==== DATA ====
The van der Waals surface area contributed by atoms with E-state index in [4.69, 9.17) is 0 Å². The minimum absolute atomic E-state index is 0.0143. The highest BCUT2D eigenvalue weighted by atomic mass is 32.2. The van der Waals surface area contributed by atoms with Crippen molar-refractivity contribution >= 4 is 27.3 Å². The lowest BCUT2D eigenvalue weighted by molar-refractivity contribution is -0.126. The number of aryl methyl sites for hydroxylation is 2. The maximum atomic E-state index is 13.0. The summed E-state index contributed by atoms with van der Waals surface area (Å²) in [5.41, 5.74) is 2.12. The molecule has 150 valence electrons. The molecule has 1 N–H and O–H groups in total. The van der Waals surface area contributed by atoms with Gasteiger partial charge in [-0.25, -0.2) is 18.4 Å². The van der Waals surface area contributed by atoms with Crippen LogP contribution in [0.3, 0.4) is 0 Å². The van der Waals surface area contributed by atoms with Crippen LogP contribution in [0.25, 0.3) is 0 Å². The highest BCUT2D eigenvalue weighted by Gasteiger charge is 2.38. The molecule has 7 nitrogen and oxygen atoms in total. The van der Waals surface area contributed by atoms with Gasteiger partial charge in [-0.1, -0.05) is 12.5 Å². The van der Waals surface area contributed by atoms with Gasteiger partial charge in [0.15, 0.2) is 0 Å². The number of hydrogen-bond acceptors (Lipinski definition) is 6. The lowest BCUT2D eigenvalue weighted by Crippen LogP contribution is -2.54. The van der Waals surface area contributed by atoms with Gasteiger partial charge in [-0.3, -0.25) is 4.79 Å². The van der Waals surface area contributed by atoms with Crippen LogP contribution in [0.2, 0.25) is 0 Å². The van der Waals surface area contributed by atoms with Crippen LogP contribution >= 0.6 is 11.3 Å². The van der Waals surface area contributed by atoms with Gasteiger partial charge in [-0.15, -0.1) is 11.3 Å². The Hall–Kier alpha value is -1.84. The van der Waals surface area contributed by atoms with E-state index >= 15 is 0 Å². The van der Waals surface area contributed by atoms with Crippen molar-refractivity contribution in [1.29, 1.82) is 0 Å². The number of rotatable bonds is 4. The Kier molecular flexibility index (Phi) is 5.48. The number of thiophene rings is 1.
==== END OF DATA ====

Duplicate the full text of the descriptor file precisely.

The van der Waals surface area contributed by atoms with E-state index in [4.69, 9.17) is 0 Å². The minimum absolute atomic E-state index is 0.0143. The highest BCUT2D eigenvalue weighted by atomic mass is 32.2. The van der Waals surface area contributed by atoms with Crippen molar-refractivity contribution >= 4 is 27.3 Å². The lowest BCUT2D eigenvalue weighted by molar-refractivity contribution is -0.126. The number of aryl methyl sites for hydroxylation is 2. The maximum atomic E-state index is 13.0. The summed E-state index contributed by atoms with van der Waals surface area (Å²) in [5.41, 5.74) is 2.12. The molecule has 150 valence electrons. The molecule has 1 N–H and O–H groups in total. The van der Waals surface area contributed by atoms with Gasteiger partial charge in [-0.25, -0.2) is 18.4 Å². The van der Waals surface area contributed by atoms with Crippen LogP contribution in [0.3, 0.4) is 0 Å². The van der Waals surface area contributed by atoms with Crippen LogP contribution in [0.25, 0.3) is 0 Å². The highest BCUT2D eigenvalue weighted by Gasteiger charge is 2.38. The molecule has 7 nitrogen and oxygen atoms in total. The van der Waals surface area contributed by atoms with Gasteiger partial charge in [-0.1, -0.05) is 12.5 Å². The van der Waals surface area contributed by atoms with Gasteiger partial charge in [0.15, 0.2) is 0 Å². The number of hydrogen-bond acceptors (Lipinski definition) is 6. The lowest BCUT2D eigenvalue weighted by Crippen LogP contribution is -2.54. The van der Waals surface area contributed by atoms with Gasteiger partial charge in [-0.3, -0.25) is 4.79 Å². The van der Waals surface area contributed by atoms with Crippen LogP contribution in [0.2, 0.25) is 0 Å². The van der Waals surface area contributed by atoms with Crippen LogP contribution >= 0.6 is 11.3 Å². The van der Waals surface area contributed by atoms with Gasteiger partial charge in [-0.15, -0.1) is 11.3 Å². The Hall–Kier alpha value is -1.84. The van der Waals surface area contributed by atoms with E-state index >= 15 is 0 Å². The van der Waals surface area contributed by atoms with Crippen molar-refractivity contribution in [1.29, 1.82) is 0 Å². The number of rotatable bonds is 4. The Kier molecular flexibility index (Phi) is 5.48. The number of thiophene rings is 1.